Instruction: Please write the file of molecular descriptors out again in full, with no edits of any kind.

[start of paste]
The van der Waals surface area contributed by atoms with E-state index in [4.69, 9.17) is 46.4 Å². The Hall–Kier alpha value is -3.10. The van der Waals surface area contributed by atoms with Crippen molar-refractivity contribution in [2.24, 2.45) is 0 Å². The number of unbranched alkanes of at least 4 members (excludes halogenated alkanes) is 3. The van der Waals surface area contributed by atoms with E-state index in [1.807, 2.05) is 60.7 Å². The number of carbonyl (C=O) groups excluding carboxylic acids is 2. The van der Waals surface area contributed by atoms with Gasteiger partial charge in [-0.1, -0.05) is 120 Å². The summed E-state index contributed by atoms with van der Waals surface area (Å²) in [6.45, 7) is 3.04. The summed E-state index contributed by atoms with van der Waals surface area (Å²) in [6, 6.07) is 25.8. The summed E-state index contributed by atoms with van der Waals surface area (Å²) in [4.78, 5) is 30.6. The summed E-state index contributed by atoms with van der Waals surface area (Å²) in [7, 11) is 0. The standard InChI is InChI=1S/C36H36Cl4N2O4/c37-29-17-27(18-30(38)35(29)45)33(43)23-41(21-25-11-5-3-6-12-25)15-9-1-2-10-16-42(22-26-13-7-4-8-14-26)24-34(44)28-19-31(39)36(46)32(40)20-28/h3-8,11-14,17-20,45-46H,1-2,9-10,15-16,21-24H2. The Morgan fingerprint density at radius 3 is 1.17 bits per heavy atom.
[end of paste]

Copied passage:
The van der Waals surface area contributed by atoms with E-state index in [4.69, 9.17) is 46.4 Å². The Hall–Kier alpha value is -3.10. The van der Waals surface area contributed by atoms with Crippen molar-refractivity contribution in [2.24, 2.45) is 0 Å². The number of unbranched alkanes of at least 4 members (excludes halogenated alkanes) is 3. The van der Waals surface area contributed by atoms with E-state index in [1.807, 2.05) is 60.7 Å². The number of carbonyl (C=O) groups excluding carboxylic acids is 2. The van der Waals surface area contributed by atoms with Gasteiger partial charge in [-0.1, -0.05) is 120 Å². The summed E-state index contributed by atoms with van der Waals surface area (Å²) in [6.45, 7) is 3.04. The summed E-state index contributed by atoms with van der Waals surface area (Å²) in [6, 6.07) is 25.8. The summed E-state index contributed by atoms with van der Waals surface area (Å²) in [4.78, 5) is 30.6. The summed E-state index contributed by atoms with van der Waals surface area (Å²) in [7, 11) is 0. The standard InChI is InChI=1S/C36H36Cl4N2O4/c37-29-17-27(18-30(38)35(29)45)33(43)23-41(21-25-11-5-3-6-12-25)15-9-1-2-10-16-42(22-26-13-7-4-8-14-26)24-34(44)28-19-31(39)36(46)32(40)20-28/h3-8,11-14,17-20,45-46H,1-2,9-10,15-16,21-24H2. The Morgan fingerprint density at radius 3 is 1.17 bits per heavy atom.